Trump officials race to deny authorship of NY Times op-ed

<p>Members of President Donald Trump's cabinet denied that they are the source of an anonymous op-ed in the New York Times that says there's a secret &quot;resistance&quot; in the White House plotting to derail many of the president's actions.</p>

News 12 Staff

Sep 6, 2018, 11:53 PM

Updated 2,092 days ago

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Members of President Donald Trump's cabinet denied that they are the source of an anonymous op-ed in the New York Times that says there's a secret "resistance" in the White House plotting to derail many of the president's actions.
The New York Times made the rare move of publishing an anonymous op-ed from a senior White House official claiming to be among a network of personnel protecting the country from Trump.
"It may be cold comfort in this chaotic era, but Americans should know that there are adults in the room. We fully recognize what is happening. And we are trying to do what's right even when Donald Trump won't," the piece reads.
"It's certainly not a good journalistic practice to do an op-ed in somebody else's voice who is going to remain nameless,” said Republican political analyst Mike Dawidziak. “On the other side, it's not treason either."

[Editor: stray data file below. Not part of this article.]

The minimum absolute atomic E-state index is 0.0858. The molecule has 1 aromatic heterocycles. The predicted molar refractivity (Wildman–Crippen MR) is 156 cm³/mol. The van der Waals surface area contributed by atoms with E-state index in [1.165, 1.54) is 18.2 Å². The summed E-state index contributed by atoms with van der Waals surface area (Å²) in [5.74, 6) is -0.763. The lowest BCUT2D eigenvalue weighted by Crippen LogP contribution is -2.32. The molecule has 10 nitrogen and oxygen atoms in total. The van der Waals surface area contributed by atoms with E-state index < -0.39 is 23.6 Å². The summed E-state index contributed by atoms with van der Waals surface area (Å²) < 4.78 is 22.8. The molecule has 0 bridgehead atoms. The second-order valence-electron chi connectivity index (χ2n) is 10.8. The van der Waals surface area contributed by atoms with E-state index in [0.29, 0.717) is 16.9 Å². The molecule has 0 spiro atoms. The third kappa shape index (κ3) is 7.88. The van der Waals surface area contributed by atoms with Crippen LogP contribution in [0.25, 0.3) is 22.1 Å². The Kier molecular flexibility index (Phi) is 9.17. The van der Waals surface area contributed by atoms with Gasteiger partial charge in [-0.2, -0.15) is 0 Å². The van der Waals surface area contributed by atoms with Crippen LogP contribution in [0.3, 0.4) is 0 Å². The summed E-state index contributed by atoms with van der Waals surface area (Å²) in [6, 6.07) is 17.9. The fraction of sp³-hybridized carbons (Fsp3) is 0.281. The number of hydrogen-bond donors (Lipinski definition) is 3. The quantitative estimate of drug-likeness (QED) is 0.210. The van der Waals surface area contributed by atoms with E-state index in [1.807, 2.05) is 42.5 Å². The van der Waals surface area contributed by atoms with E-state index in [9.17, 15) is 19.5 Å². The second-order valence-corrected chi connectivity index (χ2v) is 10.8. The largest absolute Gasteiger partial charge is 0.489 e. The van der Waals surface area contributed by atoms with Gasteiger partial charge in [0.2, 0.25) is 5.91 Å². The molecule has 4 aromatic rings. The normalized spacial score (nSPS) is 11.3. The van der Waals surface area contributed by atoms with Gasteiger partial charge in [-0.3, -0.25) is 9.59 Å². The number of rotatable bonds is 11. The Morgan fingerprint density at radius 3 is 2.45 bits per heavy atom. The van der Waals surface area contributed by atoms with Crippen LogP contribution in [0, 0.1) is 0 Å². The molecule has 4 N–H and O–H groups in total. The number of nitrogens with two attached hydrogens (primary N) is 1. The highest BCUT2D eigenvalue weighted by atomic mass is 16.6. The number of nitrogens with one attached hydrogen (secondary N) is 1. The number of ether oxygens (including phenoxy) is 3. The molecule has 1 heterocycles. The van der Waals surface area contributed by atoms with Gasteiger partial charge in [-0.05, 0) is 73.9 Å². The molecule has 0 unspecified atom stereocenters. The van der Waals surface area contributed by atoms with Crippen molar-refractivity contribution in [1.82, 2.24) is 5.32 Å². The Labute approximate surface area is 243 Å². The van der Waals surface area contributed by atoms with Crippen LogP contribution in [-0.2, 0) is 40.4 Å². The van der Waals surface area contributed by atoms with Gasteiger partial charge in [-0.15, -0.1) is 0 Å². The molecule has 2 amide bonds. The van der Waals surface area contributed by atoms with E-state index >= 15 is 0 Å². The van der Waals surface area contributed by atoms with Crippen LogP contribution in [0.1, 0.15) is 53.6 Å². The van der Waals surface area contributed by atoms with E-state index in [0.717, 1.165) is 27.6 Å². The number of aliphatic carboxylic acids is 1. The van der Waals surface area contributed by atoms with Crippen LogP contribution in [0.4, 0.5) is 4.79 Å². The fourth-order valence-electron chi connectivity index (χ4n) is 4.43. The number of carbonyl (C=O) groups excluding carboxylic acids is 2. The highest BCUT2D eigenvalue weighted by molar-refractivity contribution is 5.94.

Dawidziak wouldn't comment on the claims made throughout the editorial because he doesn't know where they came from.
"Without knowing who it was, it's very hard to know how much weight you should put on it," he said.
After the op-ed was published, President Trump tweeted, “TREASON?”
The first lady also put out a statement calling the op-ed writer "cowardly" and several White House officials have put out statements denying that the editorial came from them.
However, some in Washington think if the contents of the "op-ed" are true, something needs to be done.
"If senior members of the administration think the president cannot perform his duties, they should invoke the 25th amendment,” said Sen. Elizabeth Warren.
That amendment allows for the removal of the president, if he's deemed to be unfit. For that to happen, two-thirds of Congress must vote to remove him.


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